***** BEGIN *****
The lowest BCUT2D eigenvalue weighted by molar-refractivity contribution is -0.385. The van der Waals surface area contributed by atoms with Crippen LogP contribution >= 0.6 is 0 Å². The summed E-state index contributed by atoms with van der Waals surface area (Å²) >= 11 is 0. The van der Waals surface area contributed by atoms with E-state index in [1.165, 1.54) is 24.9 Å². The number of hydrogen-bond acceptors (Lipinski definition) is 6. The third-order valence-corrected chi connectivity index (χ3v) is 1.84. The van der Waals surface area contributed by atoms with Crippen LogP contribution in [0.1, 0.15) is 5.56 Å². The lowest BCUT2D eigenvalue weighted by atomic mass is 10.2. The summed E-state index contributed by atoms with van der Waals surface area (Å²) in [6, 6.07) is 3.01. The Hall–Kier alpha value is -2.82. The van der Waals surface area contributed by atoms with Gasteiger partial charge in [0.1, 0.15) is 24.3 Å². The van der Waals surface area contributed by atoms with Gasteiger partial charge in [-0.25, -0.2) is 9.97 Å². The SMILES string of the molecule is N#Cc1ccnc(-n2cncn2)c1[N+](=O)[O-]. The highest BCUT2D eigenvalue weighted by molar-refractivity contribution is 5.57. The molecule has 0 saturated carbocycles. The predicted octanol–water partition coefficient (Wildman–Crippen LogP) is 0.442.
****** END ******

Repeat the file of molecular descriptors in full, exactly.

The lowest BCUT2D eigenvalue weighted by molar-refractivity contribution is -0.385. The van der Waals surface area contributed by atoms with Crippen LogP contribution >= 0.6 is 0 Å². The summed E-state index contributed by atoms with van der Waals surface area (Å²) >= 11 is 0. The van der Waals surface area contributed by atoms with E-state index in [1.165, 1.54) is 24.9 Å². The number of hydrogen-bond acceptors (Lipinski definition) is 6. The third-order valence-corrected chi connectivity index (χ3v) is 1.84. The van der Waals surface area contributed by atoms with Crippen LogP contribution in [0.1, 0.15) is 5.56 Å². The lowest BCUT2D eigenvalue weighted by atomic mass is 10.2. The summed E-state index contributed by atoms with van der Waals surface area (Å²) in [6, 6.07) is 3.01. The Hall–Kier alpha value is -2.82. The van der Waals surface area contributed by atoms with Gasteiger partial charge in [0.1, 0.15) is 24.3 Å². The van der Waals surface area contributed by atoms with Gasteiger partial charge in [-0.25, -0.2) is 9.97 Å². The SMILES string of the molecule is N#Cc1ccnc(-n2cncn2)c1[N+](=O)[O-]. The highest BCUT2D eigenvalue weighted by molar-refractivity contribution is 5.57. The molecule has 0 saturated carbocycles. The predicted octanol–water partition coefficient (Wildman–Crippen LogP) is 0.442.